Report abuse
Format: DVD
In Tsai Ming-liang's Goodbye, Dragon Inn, he says goodbye to Taiwan's old way of life with King Hu's seminal Dragon Inn unspooling in the background. It's really hard to review it as there isn't much of a plot to speak of, and the first line of dialogue is not even uttered until half way into this 82 minutes film. For the most of the film, characters just navigate the labyrinth-like theater in search of companionship that never materializes, which probably infers to the presistent alienation in our modern world. Tsai's usual theme of water returns here too, and his reputation as the world's greatest restroom director (by one critic) is also reinforced. Tsai's original intent was to make a short film, but later decided to expand it into a near full length feature. That decision might explain the film's lack of concrete material, as scene after scene the camera just lingers for minutes at a stretch without anything happening on screen. Then again, that self-indulgent style is exactly Tsai's hallmark ever since his first film. I am not exactly complaining though, even if I prefer a slightly faster pace and more meat to the story. Still, your patience will be rewarded by an outstanding final that's pure melancholic poetry, proving once again he is the master at constructing the romance of loneliness and alienation. BTW, the film has cameos of two original actors from Dragon Inn.
Comment 12 people found this helpful. Was this review helpful to you? Yes No Sending feedback...
Thank you for your feedback.
Sorry, we failed to record your vote. Please try again
Report abuse
Format: DVD
of course, this film has the dubious distinction of being tsai's most absurd, non-narrative, and slow film to date. that need not condemn it as film, but does as entertainment. it's this caveat that those who might consider watching any of tsai's work, but particularly this film, should keep in mind. that said, like everything else by tsai, the film appears random but is formally well-wrought. moreover, it manages to say something very important in a cinematic medium about the role of cinema and also time, in the context of a national imagination. is it a mistake that 'dragon inn,' the martial arts film, has movement but 'bu san' is pervaded by an eternal present, a frozen time? the contrast of the two is precisely part of the point: an elegy for cinema, 'bu san' is also a memory of another time, one in which there seemed to be a future. rather than be annoyed that tsai fails to entertain us, we should relish our distraction, annoyance, and boredom as having their own pleasures. or share an ironic connection with those who don't get tsai's point but are willing to speculate on it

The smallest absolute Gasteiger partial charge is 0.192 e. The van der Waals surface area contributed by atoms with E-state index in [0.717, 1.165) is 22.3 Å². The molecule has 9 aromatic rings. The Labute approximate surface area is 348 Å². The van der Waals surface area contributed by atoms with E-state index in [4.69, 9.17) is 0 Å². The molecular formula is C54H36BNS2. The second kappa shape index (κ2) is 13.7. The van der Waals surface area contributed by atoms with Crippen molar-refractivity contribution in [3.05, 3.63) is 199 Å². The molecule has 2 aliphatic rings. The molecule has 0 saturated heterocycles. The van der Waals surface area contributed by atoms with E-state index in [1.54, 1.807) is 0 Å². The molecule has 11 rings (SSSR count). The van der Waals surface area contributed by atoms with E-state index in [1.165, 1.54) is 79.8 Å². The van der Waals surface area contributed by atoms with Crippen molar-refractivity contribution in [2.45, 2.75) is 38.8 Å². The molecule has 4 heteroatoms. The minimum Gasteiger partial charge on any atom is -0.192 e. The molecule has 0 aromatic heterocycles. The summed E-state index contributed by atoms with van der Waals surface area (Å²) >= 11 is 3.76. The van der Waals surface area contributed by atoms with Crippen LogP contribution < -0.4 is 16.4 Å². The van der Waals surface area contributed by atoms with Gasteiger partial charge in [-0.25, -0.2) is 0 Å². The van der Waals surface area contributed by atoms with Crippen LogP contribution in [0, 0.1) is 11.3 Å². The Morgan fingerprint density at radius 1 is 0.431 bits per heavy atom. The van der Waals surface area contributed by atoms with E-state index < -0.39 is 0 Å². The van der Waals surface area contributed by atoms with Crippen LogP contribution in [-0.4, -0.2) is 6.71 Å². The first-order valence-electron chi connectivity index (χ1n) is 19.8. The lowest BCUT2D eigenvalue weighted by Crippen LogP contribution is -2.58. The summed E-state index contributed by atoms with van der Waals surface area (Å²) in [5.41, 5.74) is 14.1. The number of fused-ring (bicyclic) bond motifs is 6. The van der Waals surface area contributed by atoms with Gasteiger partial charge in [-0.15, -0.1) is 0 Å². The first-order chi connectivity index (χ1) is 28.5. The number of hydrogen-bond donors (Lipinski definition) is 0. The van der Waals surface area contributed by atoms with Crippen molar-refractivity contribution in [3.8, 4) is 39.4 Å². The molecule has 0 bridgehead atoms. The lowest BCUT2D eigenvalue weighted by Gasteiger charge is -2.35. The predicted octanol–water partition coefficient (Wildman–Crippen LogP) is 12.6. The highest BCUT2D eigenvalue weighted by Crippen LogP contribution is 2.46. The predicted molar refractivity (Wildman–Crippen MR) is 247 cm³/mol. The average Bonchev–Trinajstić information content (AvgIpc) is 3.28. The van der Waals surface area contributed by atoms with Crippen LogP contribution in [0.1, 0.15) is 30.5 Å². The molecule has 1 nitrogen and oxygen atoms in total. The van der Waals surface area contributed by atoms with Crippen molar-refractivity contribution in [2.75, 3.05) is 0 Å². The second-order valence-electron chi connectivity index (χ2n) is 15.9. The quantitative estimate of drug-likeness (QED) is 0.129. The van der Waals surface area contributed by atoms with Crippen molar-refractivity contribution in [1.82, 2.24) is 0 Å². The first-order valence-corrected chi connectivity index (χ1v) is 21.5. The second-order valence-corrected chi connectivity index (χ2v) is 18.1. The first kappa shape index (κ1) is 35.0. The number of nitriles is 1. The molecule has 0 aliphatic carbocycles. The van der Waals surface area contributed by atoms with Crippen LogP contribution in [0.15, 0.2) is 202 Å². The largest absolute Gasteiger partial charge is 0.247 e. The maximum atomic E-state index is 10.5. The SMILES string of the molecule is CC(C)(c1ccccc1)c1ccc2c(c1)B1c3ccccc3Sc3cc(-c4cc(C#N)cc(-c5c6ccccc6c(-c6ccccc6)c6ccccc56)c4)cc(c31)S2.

Comment 9 people found this helpful. Was this review helpful to you? Yes No Sending feedback...
Thank you for your feedback.
Sorry, we failed to record your vote. Please try again
Report abuse
Format: DVD
Perhaps Tsai's lightest and most thematically distilled NYFF-Goodbye Dragon Innand minimalist film to date, Goodbye Dragon Inn pares the dialogue to two brief exchanges that reflect the film's pervasive sentiment of disconnection: the first, with a displaced Japanese tourist (Kiyonobu Mitamura) cursorily on the lookout for opportunities for an anonymous sexual encounter in the dilapidated, near empty movie palace that is playing King Hu's classic martial arts film, Dragon Gate Inn, and the second, featuring the original Hu actors Tien Miao and Jun Shi, now middle-aged, as they meet by chance after the film's conclusion. Intimations of ghosts inhabiting the theater are physically reflected in the isolated souls of a beautiful ticket booth operator and bathroom attendant (Chen Shiang-chyi) - seemingly trapped in a dead-end job by her physical disability - and a projectionist (Lee Kang-sheng), who perform the empty motions of their tasks in a solemn, silent ritual of their seeming existential limbo. Elegantly filmed in rich, vibrant colors against the darkness of the desolate theater and infused with Tsai's idiosyncratically understated, deadpan humor, Goodbye Dragon Inn is a poetic and elegiac exposition on longing, synchronicity, nostalgia, and the death of cinema.
Comment 2 people found this helpful. Was this review helpful to you? Yes No Sending feedback...
Thank you for your feedback.
Sorry, we failed to record your vote. Please try again
Report abuse

Most Recent Customer Reviews


Forums



What Other Items Do Customers Buy After Viewing This Item?

Customers Also Watched on Amazon Video